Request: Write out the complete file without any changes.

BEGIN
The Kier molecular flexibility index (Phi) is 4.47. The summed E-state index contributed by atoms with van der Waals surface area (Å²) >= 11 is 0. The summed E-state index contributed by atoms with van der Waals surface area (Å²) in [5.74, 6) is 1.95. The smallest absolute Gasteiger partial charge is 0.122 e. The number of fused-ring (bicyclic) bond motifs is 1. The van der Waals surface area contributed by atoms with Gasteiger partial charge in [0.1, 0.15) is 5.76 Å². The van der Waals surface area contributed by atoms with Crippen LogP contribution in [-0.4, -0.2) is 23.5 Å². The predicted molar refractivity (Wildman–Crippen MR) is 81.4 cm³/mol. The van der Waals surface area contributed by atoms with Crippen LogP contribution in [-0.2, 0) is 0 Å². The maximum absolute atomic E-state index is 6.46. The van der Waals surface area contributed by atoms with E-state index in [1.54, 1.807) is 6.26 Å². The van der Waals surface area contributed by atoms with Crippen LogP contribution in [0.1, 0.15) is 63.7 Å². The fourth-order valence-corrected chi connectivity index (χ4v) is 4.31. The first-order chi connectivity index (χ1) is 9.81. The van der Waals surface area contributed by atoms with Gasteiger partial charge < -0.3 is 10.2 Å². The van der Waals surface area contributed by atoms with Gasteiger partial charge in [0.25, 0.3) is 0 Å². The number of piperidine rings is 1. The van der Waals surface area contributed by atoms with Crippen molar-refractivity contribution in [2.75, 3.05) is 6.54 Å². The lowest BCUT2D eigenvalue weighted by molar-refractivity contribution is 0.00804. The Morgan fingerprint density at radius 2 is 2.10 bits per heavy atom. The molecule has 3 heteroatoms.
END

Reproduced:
The Kier molecular flexibility index (Phi) is 4.47. The summed E-state index contributed by atoms with van der Waals surface area (Å²) >= 11 is 0. The summed E-state index contributed by atoms with van der Waals surface area (Å²) in [5.74, 6) is 1.95. The smallest absolute Gasteiger partial charge is 0.122 e. The number of fused-ring (bicyclic) bond motifs is 1. The van der Waals surface area contributed by atoms with Gasteiger partial charge in [0.1, 0.15) is 5.76 Å². The van der Waals surface area contributed by atoms with Crippen LogP contribution in [-0.4, -0.2) is 23.5 Å². The predicted molar refractivity (Wildman–Crippen MR) is 81.4 cm³/mol. The van der Waals surface area contributed by atoms with Crippen LogP contribution in [-0.2, 0) is 0 Å². The maximum absolute atomic E-state index is 6.46. The van der Waals surface area contributed by atoms with E-state index in [1.54, 1.807) is 6.26 Å². The van der Waals surface area contributed by atoms with Crippen LogP contribution in [0.1, 0.15) is 63.7 Å². The fourth-order valence-corrected chi connectivity index (χ4v) is 4.31. The first-order chi connectivity index (χ1) is 9.81. The van der Waals surface area contributed by atoms with Gasteiger partial charge < -0.3 is 10.2 Å². The van der Waals surface area contributed by atoms with Gasteiger partial charge in [0.25, 0.3) is 0 Å². The number of piperidine rings is 1. The van der Waals surface area contributed by atoms with Crippen molar-refractivity contribution in [2.75, 3.05) is 6.54 Å². The lowest BCUT2D eigenvalue weighted by molar-refractivity contribution is 0.00804. The Morgan fingerprint density at radius 2 is 2.10 bits per heavy atom. The molecule has 3 heteroatoms.